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Metolius rated 'exceptional'

by: Photo By Susan Matheny - From left, Title I reading specialist Lynne Lent, with students Analy Diaz, Jordan Elliott, Perla Valerio, James Slate, Katie Reese, Erick Olivas, and Principal Josh Adams were pleased with the rating.


   Metolius Elementary was one of only four schools in Central Oregon to receive an exceptional rating on the State Report Card, released by the Oregon Department of Education, Oct. 11.
   The State Report Card gives schools ratings of exceptional, strong, satisfactory or unacceptable, based on test scores, attendance, dropout rate, and other factors. School improvement is factored on a two-year average of data.
   509-J District
   In the 509-J School District, Big Muddy and Buff elementary schools were not rated, due to being too small or too new to have enough data.
   Jefferson County Middle School received a strong rating for the second year in a row; Madras Elementary, Warm Springs Elementary and Westside Elementary all earned satisfactory ratings; but Madras High School dropped from low in 2004-05 to a rating of unacceptable for the 2005-06 school year.
   Metolius Elementary Principal Josh Adams attributed his school's success to several factors.
   "We have a low staff turnover with teachers who are experienced, professional and committed to helping students achieve," Adams said.
   Strong programs are in place at the Metolius school, which has an enrollment of 220, and small classrooms with an average of 19 students.
   Adams said the school's reading program, begun five years ago, has students read every day in small groups, according to their reading level.
   "That was a big, driving force on our high scores. Success in reading (leads to) kids wanting to come to school and helps with behavior. Students do better when they're feeling good about themselves," Adams noted.
   While an exceptional rating is rare, Adams feels Metolius' was the most notable because of the school's demographics, where 65 percent of the students are Hispanic and English language learners and 84 percent are economically disadvantaged.
   "Typically, with those demographics there are challenges to students learning. What's notable is those students are achieving here," he pointed out.
   The other three schools receiving exceptional ratings were High Lakes Elementary, Lava Ridge Elementary and R.E. Jewell Elementary, all in Bend.
   Other factors for success at Metolius Elementary are strong parent involvement, a full-time English language teacher, three bilingual teacher's assistants, and teachers and office staff who work hard to communicate with English and Spanish-speaking parents.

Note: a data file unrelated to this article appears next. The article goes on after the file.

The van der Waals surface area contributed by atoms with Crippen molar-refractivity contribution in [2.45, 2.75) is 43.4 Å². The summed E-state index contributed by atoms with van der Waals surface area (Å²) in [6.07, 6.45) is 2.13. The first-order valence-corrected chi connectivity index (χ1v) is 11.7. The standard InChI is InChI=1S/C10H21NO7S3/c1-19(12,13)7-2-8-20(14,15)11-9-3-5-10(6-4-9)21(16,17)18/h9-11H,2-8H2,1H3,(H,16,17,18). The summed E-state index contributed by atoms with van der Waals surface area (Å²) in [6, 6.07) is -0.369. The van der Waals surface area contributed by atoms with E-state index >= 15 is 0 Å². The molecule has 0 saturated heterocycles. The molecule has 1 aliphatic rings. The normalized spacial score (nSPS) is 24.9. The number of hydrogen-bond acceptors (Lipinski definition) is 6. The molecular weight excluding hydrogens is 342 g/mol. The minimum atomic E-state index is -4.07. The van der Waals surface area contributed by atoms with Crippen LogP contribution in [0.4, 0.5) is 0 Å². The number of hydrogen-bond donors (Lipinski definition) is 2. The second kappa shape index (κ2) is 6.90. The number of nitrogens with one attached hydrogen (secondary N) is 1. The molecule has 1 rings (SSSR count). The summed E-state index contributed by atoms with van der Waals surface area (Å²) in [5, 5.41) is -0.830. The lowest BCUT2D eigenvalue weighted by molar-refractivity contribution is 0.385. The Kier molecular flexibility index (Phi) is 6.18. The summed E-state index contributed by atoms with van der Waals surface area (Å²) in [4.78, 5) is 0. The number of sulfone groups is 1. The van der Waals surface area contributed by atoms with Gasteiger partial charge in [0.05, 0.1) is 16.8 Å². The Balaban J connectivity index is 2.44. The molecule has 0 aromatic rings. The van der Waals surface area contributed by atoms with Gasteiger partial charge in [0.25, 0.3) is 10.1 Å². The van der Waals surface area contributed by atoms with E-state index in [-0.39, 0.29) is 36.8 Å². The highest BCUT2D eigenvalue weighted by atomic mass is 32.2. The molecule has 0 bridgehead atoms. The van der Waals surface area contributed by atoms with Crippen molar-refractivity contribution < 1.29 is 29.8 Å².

While the Metolius staff and students are celebrating, they are also looking toward the future.
   "We've patted ourselves on the back, but our goal now is to roll up our sleeves and get back to work. We'd like to get an exceptional rating two years in a row," Adams said.
   Madras High
   Madras High School Principal Gary Carlton said lower test scores in the area of writing were what pushed MHS from a low to an unacceptable rating.
   "We gained in three out of the four areas tested, but our writing was down, as it was all over the district," Carlton said.
   Carlton said MHS students showed an increase on the math test, had a good gain on the science test and a gain on the reading test. But the gains weren't big enough to offset the overall score.
   Schools need a 10 percent increase over the number of students who passed state standards the previous year to be considered "Safe Harbor" schools (those moving in the right direction).
   "It becomes a numbers game because the numbers build on each other each year, which makes it harder (to make Safe Harbor)," Carlton said.
   Schools with a low or unacceptable rating are required to file an improvement plan with the state within 90 days. The only other Central Oregon school scoring an unacceptable rating was Marshall High, an alternative high school in Bend.
   To improve, Carlton said MHS will begin using the new Step Up To Writing program, which is being implemented districtwide. The staff will select new language textbooks this year to meet objectives in writing; Best Practices in teaching will be reviewed; and the school will continue to help students be successful in life in general, as a way to help them be successful in school.
   With test gains in three areas, Carlton admitted, "Being told you're unacceptable is rather hard to take."
   Culver District
   In Culver School District No. 4, Culver Middle School maintained its strong rating for the second year, while Culver Elementary and Culver High jumped up a notch from a satisfactory rating in 2004-05 to a strong rating on the 2005-06 State Report Card.
   Stefanie Gerber, principal at Culver Elementary, attributed the score improvement to the hard work of all the teachers.
   "Over the past two years we've implemented some new programs and we're finally starting to see the payoff," Gerber said, noting students' reading and math skills were stronger.
   "The staff are also really committed to helping those students who aren't making progress. In learning, one size doesn't fit all," Gerber said.
   Culver High Principal Bill Perkins is new this year, but pointed out two areas he feels impacted the State Report Card score.
   "First and foremost, we are a small school. Enrollment this year was 220, which makes it an ideal size for students to develop a connection with teachers," Perkins said.
   For students who fall behind in their studies CHS has a mandatory one-hour after-school tutoring program.
   "We have mandatory tutoring for kids having trouble. We start to do something (for the student) at three weeks and have more strenuous steps at six weeks," Perkins said.